Posted on: Friday, July 25, 2003
Disease research center proposed in Kaka'ako
By Andrew Gomes
Advertiser Staff Writer
Proposal negotiations have been evolving since November, and are close to resulting in a signed memorandum of understanding that would enable further planning of the project, said Edwin Cadman, dean of the John A. Burns School of Medicine at UH.
Though still in a formative stage, the partnership could bring an emerging field of disease-profiling to Hawai'i, providing new opportunities for UH researchers and an ethnically diverse study population for the Japanese consortium that would benefit from research results.
The disease research center is the second major private research-related development proposal in Kaka'ako, where an affiliate of Japan-based construction firm Kajima Corp. plans to develop an aquarium and marine research facility on state land.
If established, both projects would further the state's vision of creating a biosciences research park in the area, where construction of a new $150 million medical school got under way last month.
The university also hopes to develop a new home for its Cancer Research Center that would offer Hawai'i cancer patients clinical trials of new drugs not yet in general use, though financing for that project is subject to raising $150 million in private money.
"We need a variety of research going on in Kaka'ako," Cadman said. "We need small companies, established pharmaceutical companies, and we need a private research institute to optimize our success. I think this (consortium proposal) is part of a balanced portfolio to develop research."
Cadman said the consortium, which involves Japan's National Cancer Center Research Institute, contacted him in November with the idea to expand proteomics research that the institute has conducted for about the past three years.
The study of proteins at a molecular level in the human body, proteomics goes beyond mapping the human genome and is a rapidly emerging field at universities and research institutions around the world.
According to Multimedia Research Group Inc., a California-based technology consulting firm, the proteomics market is projected to grow from $565 million in 2001 to more than $3 billion in 2006.
"One of the primary driving forces of this growth trend is the need to increase the return on investment in pharmaceutical (research and development)," Multimedia Research analyst Elaine Mansfield said in the report.
Cadman said it was premature to identify the companies interested in the proposed UH partnership, though he said there are about 10, including pharmaceutical firms and some of the biggest corporations in Japan.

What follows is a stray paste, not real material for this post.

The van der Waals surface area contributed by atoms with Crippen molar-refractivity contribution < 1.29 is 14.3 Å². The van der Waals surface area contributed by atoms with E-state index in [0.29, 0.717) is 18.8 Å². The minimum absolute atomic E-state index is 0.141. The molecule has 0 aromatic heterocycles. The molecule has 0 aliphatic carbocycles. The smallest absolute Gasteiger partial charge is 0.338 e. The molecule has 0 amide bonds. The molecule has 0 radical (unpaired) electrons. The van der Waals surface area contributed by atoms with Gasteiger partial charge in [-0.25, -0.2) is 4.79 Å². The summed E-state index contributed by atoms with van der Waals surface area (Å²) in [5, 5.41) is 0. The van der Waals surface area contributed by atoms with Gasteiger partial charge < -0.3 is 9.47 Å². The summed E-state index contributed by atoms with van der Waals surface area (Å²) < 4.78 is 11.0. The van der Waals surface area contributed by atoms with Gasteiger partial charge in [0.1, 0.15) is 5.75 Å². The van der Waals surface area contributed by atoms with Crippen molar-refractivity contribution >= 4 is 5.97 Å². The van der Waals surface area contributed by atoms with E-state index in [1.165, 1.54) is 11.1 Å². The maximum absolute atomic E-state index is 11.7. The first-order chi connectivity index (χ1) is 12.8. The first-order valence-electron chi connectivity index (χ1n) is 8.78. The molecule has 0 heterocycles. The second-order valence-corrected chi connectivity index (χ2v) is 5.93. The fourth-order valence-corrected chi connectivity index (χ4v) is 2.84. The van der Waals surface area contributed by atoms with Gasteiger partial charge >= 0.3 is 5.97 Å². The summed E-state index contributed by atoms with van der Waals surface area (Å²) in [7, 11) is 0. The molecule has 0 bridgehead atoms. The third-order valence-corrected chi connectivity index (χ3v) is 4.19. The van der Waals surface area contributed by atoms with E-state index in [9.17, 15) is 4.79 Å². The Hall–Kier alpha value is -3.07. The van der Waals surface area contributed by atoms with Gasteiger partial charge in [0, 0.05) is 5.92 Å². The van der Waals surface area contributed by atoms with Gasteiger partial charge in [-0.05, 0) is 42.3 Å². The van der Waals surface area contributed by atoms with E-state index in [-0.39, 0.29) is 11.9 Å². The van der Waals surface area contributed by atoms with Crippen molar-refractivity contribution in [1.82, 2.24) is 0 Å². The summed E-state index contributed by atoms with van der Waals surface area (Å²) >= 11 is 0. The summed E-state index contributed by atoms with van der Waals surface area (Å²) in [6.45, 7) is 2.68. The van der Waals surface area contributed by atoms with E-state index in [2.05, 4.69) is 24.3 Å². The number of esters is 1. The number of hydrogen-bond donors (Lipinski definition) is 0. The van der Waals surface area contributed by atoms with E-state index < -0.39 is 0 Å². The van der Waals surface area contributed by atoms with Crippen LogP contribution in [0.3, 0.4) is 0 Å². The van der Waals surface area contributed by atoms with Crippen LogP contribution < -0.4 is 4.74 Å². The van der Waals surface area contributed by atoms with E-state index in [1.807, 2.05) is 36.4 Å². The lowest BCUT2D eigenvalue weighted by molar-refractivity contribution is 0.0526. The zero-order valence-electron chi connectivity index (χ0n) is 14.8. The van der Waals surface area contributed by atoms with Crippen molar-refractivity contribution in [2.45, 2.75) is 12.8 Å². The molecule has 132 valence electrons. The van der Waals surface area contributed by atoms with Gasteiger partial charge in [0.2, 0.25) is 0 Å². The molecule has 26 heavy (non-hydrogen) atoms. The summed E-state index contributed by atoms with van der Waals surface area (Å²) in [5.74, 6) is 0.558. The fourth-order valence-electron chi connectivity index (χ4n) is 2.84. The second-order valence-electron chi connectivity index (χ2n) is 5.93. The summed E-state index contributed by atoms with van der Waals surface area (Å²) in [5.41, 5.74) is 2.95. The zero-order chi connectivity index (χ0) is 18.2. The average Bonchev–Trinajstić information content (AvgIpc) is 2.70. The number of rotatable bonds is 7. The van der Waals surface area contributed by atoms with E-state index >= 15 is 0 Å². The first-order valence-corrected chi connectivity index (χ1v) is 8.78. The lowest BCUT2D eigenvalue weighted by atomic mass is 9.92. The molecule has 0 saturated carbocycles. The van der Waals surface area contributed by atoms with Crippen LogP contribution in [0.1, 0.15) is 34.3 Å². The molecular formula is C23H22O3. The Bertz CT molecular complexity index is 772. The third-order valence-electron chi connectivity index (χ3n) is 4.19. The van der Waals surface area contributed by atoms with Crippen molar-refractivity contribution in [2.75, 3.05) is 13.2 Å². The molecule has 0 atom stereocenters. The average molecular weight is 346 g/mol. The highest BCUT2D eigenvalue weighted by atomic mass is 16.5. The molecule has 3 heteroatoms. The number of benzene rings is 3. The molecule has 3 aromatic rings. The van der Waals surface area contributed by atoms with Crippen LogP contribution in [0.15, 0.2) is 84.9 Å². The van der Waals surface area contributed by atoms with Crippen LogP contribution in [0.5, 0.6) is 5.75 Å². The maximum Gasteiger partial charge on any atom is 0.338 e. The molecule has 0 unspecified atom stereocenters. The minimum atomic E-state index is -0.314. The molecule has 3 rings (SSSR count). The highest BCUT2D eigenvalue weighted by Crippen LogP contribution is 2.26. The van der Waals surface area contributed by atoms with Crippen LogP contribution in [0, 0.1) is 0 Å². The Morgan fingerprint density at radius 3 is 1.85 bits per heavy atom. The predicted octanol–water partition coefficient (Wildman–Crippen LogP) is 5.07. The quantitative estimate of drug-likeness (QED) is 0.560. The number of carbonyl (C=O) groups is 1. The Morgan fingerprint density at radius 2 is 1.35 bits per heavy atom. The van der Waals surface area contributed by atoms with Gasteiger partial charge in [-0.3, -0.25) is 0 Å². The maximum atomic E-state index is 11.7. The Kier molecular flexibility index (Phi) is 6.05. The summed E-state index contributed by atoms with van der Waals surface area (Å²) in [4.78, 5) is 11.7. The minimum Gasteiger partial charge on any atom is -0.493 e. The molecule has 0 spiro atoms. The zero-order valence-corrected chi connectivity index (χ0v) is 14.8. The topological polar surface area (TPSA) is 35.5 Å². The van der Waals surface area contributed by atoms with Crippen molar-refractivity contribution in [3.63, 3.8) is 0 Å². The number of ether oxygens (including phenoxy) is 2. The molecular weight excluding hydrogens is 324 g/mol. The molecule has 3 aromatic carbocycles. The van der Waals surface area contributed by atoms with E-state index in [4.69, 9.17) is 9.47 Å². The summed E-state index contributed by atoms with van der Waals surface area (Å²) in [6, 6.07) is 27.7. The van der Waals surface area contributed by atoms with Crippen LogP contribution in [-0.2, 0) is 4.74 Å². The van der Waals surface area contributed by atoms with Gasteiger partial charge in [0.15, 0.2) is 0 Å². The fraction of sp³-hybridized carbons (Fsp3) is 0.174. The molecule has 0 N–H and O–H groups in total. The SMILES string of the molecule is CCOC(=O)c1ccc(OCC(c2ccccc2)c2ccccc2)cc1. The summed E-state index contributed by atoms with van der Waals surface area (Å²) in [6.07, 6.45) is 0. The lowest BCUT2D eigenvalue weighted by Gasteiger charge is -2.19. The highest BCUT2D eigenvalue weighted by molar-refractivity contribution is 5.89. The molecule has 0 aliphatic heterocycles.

Japan's National Cancer Center was established in 1962 by the Ministry of Health and Welfare, and is the country's leading cancer research institution, with about 200 research and support staff and a 700-bed hospital.
The Japanese consortium and UH are generally interested in studying proteins in cells of healthy people and people with diseases such as cancer, diabetes and other illnesses to help predict, prevent and treat the ailments.
"What we want to do is create a database with thousands of patients and then use that to predict disease or prescribe therapies,"Cadman said. "Twenty-five percent of breast cancer patients respond favorably to chemotherapy. What is it about those 25 percent? Hopefully, when we profile these people, one can identify the factors that are responsible for those 25 percent of responders."
Hiroshi Mizushima, head of the bioinformatics section of the Tokyo-based National Cancer Center, said Hawai'i's ethnically diverse population is attractive for such research because of the comparison possibilities between ethnic groups.
Mizushima said it would be premature to discuss details of the proposal, including financial arrangements, and referred further questions to Cadman.
Cadman said the consortium is not asking for any state money, but would like a favorable lease on property near the medical school next to Kaka'ako Waterfront Park where sites are available on state and private land.
The research facility would not likely be bigger than the medical school's 216,000-square-foot research building, Cadman said. He also said there is enough room for an additional building on the 9-acre site because development of a UH Cancer Research Center was moved to an adjacent 5-acre parcel.
Cadman stressed that work on the proposal is still preliminary, though he said it is promising, and that he expects to receive a draft memorandum of understanding in as little as two or three weeks.
Reach Andrew Gomes at email@example.com or 525-8065.